Milagros (Mila) Tabije-Ebuen, DNP, MSN-NE, RN, CEN, CPEN, PCCN, CCRN is a faculty at California State University Channel Islands. Dr. Ebuen worked in the acute care setting as a clinician (pediatrics, neonatal intensive care unit, and emergency department/critical care), educator, and leadership role for the past 27 years combined. She is a member of various professional organizations such as the Emergency Nurses Association (ENA) and American Association of Critical Care Nurses (AACN) as well as the Honor Society of Nursing, Sigma Theta Tau International (STTI). Dr. Ebuen completed her Doctor in Nursing Practice at Grand Canyon University where she studied and evaluated the knowledge and attitudes regarding pain by healthcare providers working in the emergency department and critical care. This study was very close and dear to her heart. Her vision is to ensure that healthcare providers are provided the knowledge and skills in enhancing patient outcomes. With her belief that nurses and student nurses play a critical role in enhancing patient outcomes, Dr. Ebuen continues to perform more research surrounding the knowledge and attitudes regarding pain in the academic setting.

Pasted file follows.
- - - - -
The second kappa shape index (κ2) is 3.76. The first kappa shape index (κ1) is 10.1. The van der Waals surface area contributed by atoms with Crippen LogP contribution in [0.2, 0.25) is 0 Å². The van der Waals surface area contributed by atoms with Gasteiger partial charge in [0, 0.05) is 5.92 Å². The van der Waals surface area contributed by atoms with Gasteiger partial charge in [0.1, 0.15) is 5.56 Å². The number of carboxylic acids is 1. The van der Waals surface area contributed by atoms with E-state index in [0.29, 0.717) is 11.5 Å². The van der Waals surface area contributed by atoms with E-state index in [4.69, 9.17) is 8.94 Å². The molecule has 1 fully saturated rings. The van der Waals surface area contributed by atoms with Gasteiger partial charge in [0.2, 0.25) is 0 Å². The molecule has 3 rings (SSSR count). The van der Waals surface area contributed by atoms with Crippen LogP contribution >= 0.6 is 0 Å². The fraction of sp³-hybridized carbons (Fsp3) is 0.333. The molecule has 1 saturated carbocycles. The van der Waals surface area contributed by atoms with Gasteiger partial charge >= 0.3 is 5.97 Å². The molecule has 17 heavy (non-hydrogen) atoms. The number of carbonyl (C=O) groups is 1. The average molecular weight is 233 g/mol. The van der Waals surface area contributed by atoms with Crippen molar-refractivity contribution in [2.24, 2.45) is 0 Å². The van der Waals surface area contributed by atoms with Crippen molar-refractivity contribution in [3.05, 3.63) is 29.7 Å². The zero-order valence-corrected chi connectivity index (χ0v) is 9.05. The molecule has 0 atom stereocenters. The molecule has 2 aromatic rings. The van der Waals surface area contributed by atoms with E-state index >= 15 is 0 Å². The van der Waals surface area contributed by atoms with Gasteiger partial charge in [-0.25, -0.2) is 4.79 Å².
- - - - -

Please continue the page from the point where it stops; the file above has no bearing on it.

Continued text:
Approximately 70 percent of patients present to the emergency department with pain as their main presenting symptom or complaint. Unfortunately, studies show that about 60-80% of patients that are in pain are undertreated for multiple reasons. Pain is a very costly health issue to treat and manage. Indeed, in the United States, the annual cost to manage and treat pain is estimated to be $100 billion including the rising cost of health care, overuse of resources, lost income, and lost productivity. The purpose of this quantitative descriptive design project was to evaluate the knowledge and attitudes regarding pain by healthcare providers working in the emergency department and critical care services as a primary step to propose and develop educational and strategic management projects to achieve optimal results. A modified version of the Knowledge and Attitudes Survey Regarding Pain survey was used with permission. The study was conducted in an acute care setting, a licensed 82-bed hospital in Southern California accredited by The Joint Commission. There were 70 returned surveys and response rate of 76%. Descriptive statistics and One-Way ANOVA were used to analyze and interpret the data. The findings indicated that there were no significant differences in the current level of knowledge and attitudes regarding pain between the ED and critical care healthcare providers. Additionally, there were no significant differences regarding the total score of healthcare providers based on possession of board certification, number of years of experience, level of education, and specialty area. However, there was inadequate knowledge surrounding pain medications since most of the pharmacological questions were answered incorrectly. These findings provided a guidance and insight to plan for educational and strategic management projects to address the needs of the patients experiencing pain. Managing pain in adults is a serious concern that requires further evaluation to better understand the scope of this practice and its impact on health and wellbeing. It is critical to identify the tools and resources that the healthcare providers must have to perform their job effectively that will positively influence outcomes that will alleviate pain through specific recommended therapies. Pain management must be taken seriously since pain can result in debilitating effects both physically and mentally. Therefore, a well-coordinated effort and collaboration between nurses, physicians, palliative care services/ pain management department, and clinical education as well as the pharmacy department must be implemented to enhance patient outcomes.